Want to quadruple the potential market for solar in Virginia? The answer is to open up the benefits of solar ownership to renters, people with shaded roofs, and others who can’t install solar panels on their own property. Several legislators have been working with the solar industry to take a step in that direction this year. Senator Edwards (SB 350) and Delegates Krupicka (HB 906) and Yost (HB 879) introduced bills that would allow residents of multi-family housing communities like condominiums to band together to purchase a solar system, with all the participants able to claim a credit on their utility bills for their share of the energy generated.
Virginia’s utilities don’t want to see this happen. When people install solar systems, they buy less power from their utility, which otherwise has a monopoly on the generation and sale of electricity.
Now Dominion Virginia Power thinks it has figured out a way to hijack the bills. It proposes to scrap the community net metering language that’s in there now and substitute language that would give the utility the exclusive right to build and own community systems and sell the power to the customers.
Is this still progress? Regrettably, no, and for three reasons:
It’s anticompetitive and anti-free market. With a monopoly on the systems, Dominion will also control price. Customers won’t be able to go elsewhere to get a better deal. If Dominion sets the price unacceptably high or imposes terms that turn off customers, we may see no community systems installed at all.
The original proposal for multi-family net metering provides customer choice and allows market forces to determine prices. It’s a better deal for customers.
Virginia solar companies will be left out in the cold. Virginia solar companies tell me the utility hired out-of-state companies for the few solar projects it has installed so far under its Solar Partnership Program. (This is hard to verify because Dominion won’t share the information.)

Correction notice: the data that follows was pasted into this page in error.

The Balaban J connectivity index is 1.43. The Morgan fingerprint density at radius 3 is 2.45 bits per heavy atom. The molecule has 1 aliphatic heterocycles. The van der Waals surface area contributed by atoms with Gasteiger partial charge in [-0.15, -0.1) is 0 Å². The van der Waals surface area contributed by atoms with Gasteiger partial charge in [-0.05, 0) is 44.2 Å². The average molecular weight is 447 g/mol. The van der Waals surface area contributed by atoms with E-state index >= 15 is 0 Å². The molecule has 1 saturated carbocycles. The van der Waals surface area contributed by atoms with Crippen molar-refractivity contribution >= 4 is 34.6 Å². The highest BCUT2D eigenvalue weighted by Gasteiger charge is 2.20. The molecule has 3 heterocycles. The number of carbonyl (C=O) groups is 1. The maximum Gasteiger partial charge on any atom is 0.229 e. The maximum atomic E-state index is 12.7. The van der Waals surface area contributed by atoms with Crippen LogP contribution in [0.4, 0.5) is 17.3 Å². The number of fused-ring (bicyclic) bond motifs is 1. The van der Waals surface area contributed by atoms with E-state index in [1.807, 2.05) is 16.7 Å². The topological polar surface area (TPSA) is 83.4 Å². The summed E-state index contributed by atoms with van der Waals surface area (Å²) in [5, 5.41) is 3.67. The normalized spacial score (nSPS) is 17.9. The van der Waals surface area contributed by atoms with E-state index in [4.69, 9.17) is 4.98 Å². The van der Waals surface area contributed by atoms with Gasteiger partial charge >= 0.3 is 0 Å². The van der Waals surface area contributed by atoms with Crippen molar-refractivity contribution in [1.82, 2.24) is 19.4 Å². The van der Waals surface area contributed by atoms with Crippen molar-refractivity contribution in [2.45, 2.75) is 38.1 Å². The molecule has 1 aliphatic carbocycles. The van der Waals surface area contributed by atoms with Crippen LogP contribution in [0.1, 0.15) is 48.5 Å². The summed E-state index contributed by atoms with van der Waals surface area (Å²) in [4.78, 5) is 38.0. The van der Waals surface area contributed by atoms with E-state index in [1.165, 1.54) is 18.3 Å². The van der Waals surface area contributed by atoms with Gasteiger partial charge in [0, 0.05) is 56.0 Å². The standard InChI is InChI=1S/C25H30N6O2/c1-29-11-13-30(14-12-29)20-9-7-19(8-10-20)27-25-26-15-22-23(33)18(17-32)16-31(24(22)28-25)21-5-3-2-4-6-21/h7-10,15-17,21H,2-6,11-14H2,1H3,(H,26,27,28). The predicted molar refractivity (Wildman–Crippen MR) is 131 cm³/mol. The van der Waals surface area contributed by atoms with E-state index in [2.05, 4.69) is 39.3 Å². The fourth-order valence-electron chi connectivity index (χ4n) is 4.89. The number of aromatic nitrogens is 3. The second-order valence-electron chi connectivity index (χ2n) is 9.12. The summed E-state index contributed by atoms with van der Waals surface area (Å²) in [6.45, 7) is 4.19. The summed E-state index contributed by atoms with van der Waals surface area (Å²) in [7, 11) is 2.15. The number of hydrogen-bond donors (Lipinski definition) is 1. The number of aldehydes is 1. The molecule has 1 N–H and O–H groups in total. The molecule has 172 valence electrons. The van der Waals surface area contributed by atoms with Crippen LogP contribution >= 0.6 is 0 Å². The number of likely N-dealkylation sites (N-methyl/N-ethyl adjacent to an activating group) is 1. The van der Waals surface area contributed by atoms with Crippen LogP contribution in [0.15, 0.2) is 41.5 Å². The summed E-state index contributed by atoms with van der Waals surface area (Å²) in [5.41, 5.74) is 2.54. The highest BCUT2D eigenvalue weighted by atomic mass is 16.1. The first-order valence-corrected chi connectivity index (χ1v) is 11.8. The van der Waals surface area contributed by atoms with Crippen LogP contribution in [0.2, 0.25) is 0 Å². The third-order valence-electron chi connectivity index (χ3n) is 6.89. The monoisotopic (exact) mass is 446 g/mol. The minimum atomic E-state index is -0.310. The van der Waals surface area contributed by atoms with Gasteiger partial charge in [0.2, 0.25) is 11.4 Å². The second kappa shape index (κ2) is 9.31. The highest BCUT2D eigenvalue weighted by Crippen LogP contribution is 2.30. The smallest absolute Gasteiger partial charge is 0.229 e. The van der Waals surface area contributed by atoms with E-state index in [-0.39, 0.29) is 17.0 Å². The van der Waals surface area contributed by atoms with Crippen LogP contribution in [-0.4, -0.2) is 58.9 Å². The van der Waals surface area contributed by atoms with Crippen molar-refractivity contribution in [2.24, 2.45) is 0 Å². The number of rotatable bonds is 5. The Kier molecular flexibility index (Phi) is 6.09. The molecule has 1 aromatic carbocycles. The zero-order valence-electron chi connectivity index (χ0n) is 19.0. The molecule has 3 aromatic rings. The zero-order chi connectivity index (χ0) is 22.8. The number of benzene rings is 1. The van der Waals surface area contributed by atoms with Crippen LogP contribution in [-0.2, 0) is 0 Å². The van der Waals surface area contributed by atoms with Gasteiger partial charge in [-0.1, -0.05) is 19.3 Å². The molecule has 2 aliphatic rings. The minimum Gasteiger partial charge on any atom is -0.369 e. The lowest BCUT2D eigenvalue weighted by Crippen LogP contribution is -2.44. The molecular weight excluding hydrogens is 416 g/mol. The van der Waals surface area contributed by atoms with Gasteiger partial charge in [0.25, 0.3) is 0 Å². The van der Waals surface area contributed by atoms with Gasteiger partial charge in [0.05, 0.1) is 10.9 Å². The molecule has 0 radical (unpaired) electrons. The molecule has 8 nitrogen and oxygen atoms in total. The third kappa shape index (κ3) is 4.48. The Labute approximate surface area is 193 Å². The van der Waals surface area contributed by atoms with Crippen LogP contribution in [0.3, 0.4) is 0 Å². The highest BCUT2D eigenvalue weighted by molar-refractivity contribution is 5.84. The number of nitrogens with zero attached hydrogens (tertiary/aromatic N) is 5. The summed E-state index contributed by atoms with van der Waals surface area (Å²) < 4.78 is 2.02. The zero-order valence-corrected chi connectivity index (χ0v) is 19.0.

The original bill language would create new opportunities for Virginia solar companies. It’s a better deal for business.
The changes suggested by Dominion would allow it to engage in self-dealing at the expense of Green Power Program customers. Dominion could set the price of solar at whatever it wants, but that wouldn’t be its only income stream. It would also generate renewable energy certificates (RECs), which it would own and could sell for additional revenue. (The customers would just be buying electricity from Dominion, not the “attributes” that allow them to say they are using solar energy. For that, they would have to also buy the RECs.)
Dominion could sell these RECs to a utility in a state like Pennsylvania, which has a mandatory renewable portfolio system that creates a market for RECs. But that market has been pretty weak lately. So more likely, Dominion’s plan is to sell the RECs to the chumps over at the voluntary Green Power Program, at a higher-than-market price. After all, Dominion operates the Green Power Program, and the State Corporation Commission has already blessed this self-dealing once.
By contrast, under the original bill language, the customers would be the owners of their solar system and thus the owners of the RECs. They could sell the RECs to reduce their costs, or retire (keep) them so they are truly running their homes on solar power.
To protect both the system owners and the Green Power customers, any bill allowing Dominion to own a community solar system would have to require the RECs to be applied to the utility’s goals under Virginia’s RPS, and not sold on the voluntary market. Yet I predict this protection would provoke howls of protest from Dominion.
Is there anything to be done? Well, legislators shouldn’t let Dominion hijack community net metering. But that doesn’t mean there’s no role in this market for the utility, if it’s willing to play fair. That means competing with Virginia solar companies, not shutting them out.
Heck, customers have been clamoring for years for Dominion to sell us solar power. It could do that so easily by building a utility-scale project on a brownfield somewhere and offering customers a straightforward solar tariff. When we see that happen, we will know the company is serious about solar. Its attempt to hijack these net metering bills just proves it’s not.